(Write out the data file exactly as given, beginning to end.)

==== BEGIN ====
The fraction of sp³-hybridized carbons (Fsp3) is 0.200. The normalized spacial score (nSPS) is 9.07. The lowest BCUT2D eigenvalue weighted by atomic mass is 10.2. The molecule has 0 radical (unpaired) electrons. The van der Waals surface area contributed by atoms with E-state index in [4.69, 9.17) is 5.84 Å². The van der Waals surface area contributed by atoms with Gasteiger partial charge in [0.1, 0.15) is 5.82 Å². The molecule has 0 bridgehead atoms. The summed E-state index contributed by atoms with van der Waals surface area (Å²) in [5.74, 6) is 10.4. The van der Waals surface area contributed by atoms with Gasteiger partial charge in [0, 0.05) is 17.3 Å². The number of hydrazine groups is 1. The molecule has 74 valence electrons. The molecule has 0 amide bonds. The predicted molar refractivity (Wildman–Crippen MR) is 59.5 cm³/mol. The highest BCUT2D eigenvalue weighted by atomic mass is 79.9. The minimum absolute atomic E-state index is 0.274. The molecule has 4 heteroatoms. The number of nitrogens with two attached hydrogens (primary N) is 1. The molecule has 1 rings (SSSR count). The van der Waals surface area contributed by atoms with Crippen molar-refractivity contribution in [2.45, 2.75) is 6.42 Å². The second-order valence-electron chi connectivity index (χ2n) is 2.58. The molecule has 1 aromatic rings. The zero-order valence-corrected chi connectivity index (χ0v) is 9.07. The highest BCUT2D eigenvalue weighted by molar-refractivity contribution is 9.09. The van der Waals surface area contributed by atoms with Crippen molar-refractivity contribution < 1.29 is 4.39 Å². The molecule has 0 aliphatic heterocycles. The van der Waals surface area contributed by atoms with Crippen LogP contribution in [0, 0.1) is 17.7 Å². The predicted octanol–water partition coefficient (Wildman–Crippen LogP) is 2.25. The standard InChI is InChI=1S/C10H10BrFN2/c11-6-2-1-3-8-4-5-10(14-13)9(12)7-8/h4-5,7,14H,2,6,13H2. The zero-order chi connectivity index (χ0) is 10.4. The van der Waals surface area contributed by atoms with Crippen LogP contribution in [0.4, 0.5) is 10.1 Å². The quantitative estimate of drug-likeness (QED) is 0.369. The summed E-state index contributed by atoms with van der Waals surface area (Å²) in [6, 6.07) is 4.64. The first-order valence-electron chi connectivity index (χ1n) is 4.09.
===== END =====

The fraction of sp³-hybridized carbons (Fsp3) is 0.200. The normalized spacial score (nSPS) is 9.07. The lowest BCUT2D eigenvalue weighted by atomic mass is 10.2. The molecule has 0 radical (unpaired) electrons. The van der Waals surface area contributed by atoms with E-state index in [4.69, 9.17) is 5.84 Å². The van der Waals surface area contributed by atoms with Gasteiger partial charge in [0.1, 0.15) is 5.82 Å². The molecule has 0 bridgehead atoms. The summed E-state index contributed by atoms with van der Waals surface area (Å²) in [5.74, 6) is 10.4. The van der Waals surface area contributed by atoms with Gasteiger partial charge in [0, 0.05) is 17.3 Å². The number of hydrazine groups is 1. The molecule has 74 valence electrons. The molecule has 0 amide bonds. The predicted molar refractivity (Wildman–Crippen MR) is 59.5 cm³/mol. The highest BCUT2D eigenvalue weighted by atomic mass is 79.9. The minimum absolute atomic E-state index is 0.274. The molecule has 4 heteroatoms. The number of nitrogens with two attached hydrogens (primary N) is 1. The molecule has 1 rings (SSSR count). The van der Waals surface area contributed by atoms with Crippen molar-refractivity contribution in [2.45, 2.75) is 6.42 Å². The second-order valence-electron chi connectivity index (χ2n) is 2.58. The molecule has 1 aromatic rings. The zero-order valence-corrected chi connectivity index (χ0v) is 9.07. The highest BCUT2D eigenvalue weighted by molar-refractivity contribution is 9.09. The van der Waals surface area contributed by atoms with Crippen molar-refractivity contribution < 1.29 is 4.39 Å². The molecule has 0 aliphatic heterocycles. The van der Waals surface area contributed by atoms with Crippen LogP contribution in [0, 0.1) is 17.7 Å². The predicted octanol–water partition coefficient (Wildman–Crippen LogP) is 2.25. The standard InChI is InChI=1S/C10H10BrFN2/c11-6-2-1-3-8-4-5-10(14-13)9(12)7-8/h4-5,7,14H,2,6,13H2. The zero-order chi connectivity index (χ0) is 10.4. The van der Waals surface area contributed by atoms with Crippen LogP contribution in [0.4, 0.5) is 10.1 Å². The quantitative estimate of drug-likeness (QED) is 0.369. The summed E-state index contributed by atoms with van der Waals surface area (Å²) in [6, 6.07) is 4.64. The first-order valence-electron chi connectivity index (χ1n) is 4.09.